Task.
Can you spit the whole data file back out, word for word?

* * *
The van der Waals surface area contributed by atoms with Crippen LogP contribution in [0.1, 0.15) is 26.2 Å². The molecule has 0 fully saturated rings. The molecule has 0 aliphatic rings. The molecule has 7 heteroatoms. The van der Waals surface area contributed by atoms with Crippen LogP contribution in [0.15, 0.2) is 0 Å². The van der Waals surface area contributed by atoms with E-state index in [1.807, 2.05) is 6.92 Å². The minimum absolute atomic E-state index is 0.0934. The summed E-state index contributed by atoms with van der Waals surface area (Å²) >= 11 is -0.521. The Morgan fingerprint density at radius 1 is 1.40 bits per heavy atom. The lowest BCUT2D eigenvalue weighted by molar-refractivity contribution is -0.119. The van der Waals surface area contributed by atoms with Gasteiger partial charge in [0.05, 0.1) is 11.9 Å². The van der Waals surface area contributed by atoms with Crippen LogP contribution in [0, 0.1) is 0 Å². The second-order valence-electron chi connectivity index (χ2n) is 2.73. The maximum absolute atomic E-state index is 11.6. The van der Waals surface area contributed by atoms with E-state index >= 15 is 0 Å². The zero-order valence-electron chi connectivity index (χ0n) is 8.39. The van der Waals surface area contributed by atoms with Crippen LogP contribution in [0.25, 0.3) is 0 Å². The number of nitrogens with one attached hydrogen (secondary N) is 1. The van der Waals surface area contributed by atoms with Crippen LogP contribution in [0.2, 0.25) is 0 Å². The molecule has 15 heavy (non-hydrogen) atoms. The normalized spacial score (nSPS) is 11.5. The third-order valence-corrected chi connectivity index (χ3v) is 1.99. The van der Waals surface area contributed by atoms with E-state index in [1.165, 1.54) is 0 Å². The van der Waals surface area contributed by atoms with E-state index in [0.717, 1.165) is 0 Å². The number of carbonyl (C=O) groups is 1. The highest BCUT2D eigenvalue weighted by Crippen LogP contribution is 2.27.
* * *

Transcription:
The van der Waals surface area contributed by atoms with Crippen LogP contribution in [0.1, 0.15) is 26.2 Å². The molecule has 0 fully saturated rings. The molecule has 0 aliphatic rings. The molecule has 7 heteroatoms. The van der Waals surface area contributed by atoms with Crippen LogP contribution in [0.15, 0.2) is 0 Å². The van der Waals surface area contributed by atoms with E-state index in [1.807, 2.05) is 6.92 Å². The minimum absolute atomic E-state index is 0.0934. The summed E-state index contributed by atoms with van der Waals surface area (Å²) >= 11 is -0.521. The Morgan fingerprint density at radius 1 is 1.40 bits per heavy atom. The lowest BCUT2D eigenvalue weighted by molar-refractivity contribution is -0.119. The van der Waals surface area contributed by atoms with Gasteiger partial charge in [0.05, 0.1) is 11.9 Å². The van der Waals surface area contributed by atoms with Crippen LogP contribution in [0, 0.1) is 0 Å². The second-order valence-electron chi connectivity index (χ2n) is 2.73. The maximum absolute atomic E-state index is 11.6. The van der Waals surface area contributed by atoms with E-state index >= 15 is 0 Å². The zero-order valence-electron chi connectivity index (χ0n) is 8.39. The van der Waals surface area contributed by atoms with Crippen LogP contribution in [0.25, 0.3) is 0 Å². The number of nitrogens with one attached hydrogen (secondary N) is 1. The van der Waals surface area contributed by atoms with Crippen LogP contribution in [0.2, 0.25) is 0 Å². The molecule has 15 heavy (non-hydrogen) atoms. The normalized spacial score (nSPS) is 11.5. The third-order valence-corrected chi connectivity index (χ3v) is 1.99. The van der Waals surface area contributed by atoms with E-state index in [1.165, 1.54) is 0 Å². The van der Waals surface area contributed by atoms with E-state index in [0.717, 1.165) is 0 Å². The number of carbonyl (C=O) groups is 1. The highest BCUT2D eigenvalue weighted by Crippen LogP contribution is 2.27.